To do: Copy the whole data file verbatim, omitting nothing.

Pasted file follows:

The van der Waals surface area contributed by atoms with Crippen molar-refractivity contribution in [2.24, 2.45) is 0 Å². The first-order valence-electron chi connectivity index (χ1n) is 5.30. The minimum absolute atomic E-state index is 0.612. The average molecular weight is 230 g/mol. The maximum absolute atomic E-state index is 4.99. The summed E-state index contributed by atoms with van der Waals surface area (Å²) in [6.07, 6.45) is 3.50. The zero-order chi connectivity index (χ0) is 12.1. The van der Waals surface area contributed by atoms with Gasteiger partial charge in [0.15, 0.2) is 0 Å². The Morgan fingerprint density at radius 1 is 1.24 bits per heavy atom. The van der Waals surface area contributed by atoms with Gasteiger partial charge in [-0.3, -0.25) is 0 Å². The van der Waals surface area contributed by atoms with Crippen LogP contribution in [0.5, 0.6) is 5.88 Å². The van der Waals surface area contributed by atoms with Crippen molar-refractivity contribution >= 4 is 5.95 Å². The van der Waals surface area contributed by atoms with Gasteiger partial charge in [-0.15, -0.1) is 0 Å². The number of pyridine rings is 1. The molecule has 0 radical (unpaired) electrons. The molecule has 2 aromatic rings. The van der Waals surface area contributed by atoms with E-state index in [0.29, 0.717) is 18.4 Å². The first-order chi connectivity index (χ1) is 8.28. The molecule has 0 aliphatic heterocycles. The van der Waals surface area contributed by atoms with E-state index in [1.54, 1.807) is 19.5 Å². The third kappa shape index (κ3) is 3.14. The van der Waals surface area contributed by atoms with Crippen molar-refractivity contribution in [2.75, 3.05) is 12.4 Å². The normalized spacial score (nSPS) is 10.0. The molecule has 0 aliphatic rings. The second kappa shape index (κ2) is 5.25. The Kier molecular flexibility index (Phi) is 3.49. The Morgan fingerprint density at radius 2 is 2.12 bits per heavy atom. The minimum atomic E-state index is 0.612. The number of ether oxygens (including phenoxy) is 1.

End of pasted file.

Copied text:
The van der Waals surface area contributed by atoms with Crippen molar-refractivity contribution in [2.24, 2.45) is 0 Å². The first-order valence-electron chi connectivity index (χ1n) is 5.30. The minimum absolute atomic E-state index is 0.612. The average molecular weight is 230 g/mol. The maximum absolute atomic E-state index is 4.99. The summed E-state index contributed by atoms with van der Waals surface area (Å²) in [6.07, 6.45) is 3.50. The zero-order chi connectivity index (χ0) is 12.1. The van der Waals surface area contributed by atoms with Gasteiger partial charge in [0.15, 0.2) is 0 Å². The Morgan fingerprint density at radius 1 is 1.24 bits per heavy atom. The van der Waals surface area contributed by atoms with Gasteiger partial charge in [-0.3, -0.25) is 0 Å². The van der Waals surface area contributed by atoms with Crippen LogP contribution in [0.5, 0.6) is 5.88 Å². The van der Waals surface area contributed by atoms with Crippen molar-refractivity contribution >= 4 is 5.95 Å². The van der Waals surface area contributed by atoms with Gasteiger partial charge in [-0.15, -0.1) is 0 Å². The number of pyridine rings is 1. The molecule has 0 radical (unpaired) electrons. The molecule has 2 aromatic rings. The van der Waals surface area contributed by atoms with E-state index in [0.29, 0.717) is 18.4 Å². The first-order chi connectivity index (χ1) is 8.28. The molecule has 0 aliphatic heterocycles. The van der Waals surface area contributed by atoms with E-state index in [1.54, 1.807) is 19.5 Å². The third kappa shape index (κ3) is 3.14. The van der Waals surface area contributed by atoms with Crippen molar-refractivity contribution in [2.75, 3.05) is 12.4 Å². The normalized spacial score (nSPS) is 10.0. The molecule has 0 aliphatic rings. The second kappa shape index (κ2) is 5.25. The Kier molecular flexibility index (Phi) is 3.49. The Morgan fingerprint density at radius 2 is 2.12 bits per heavy atom. The minimum atomic E-state index is 0.612. The number of ether oxygens (including phenoxy) is 1.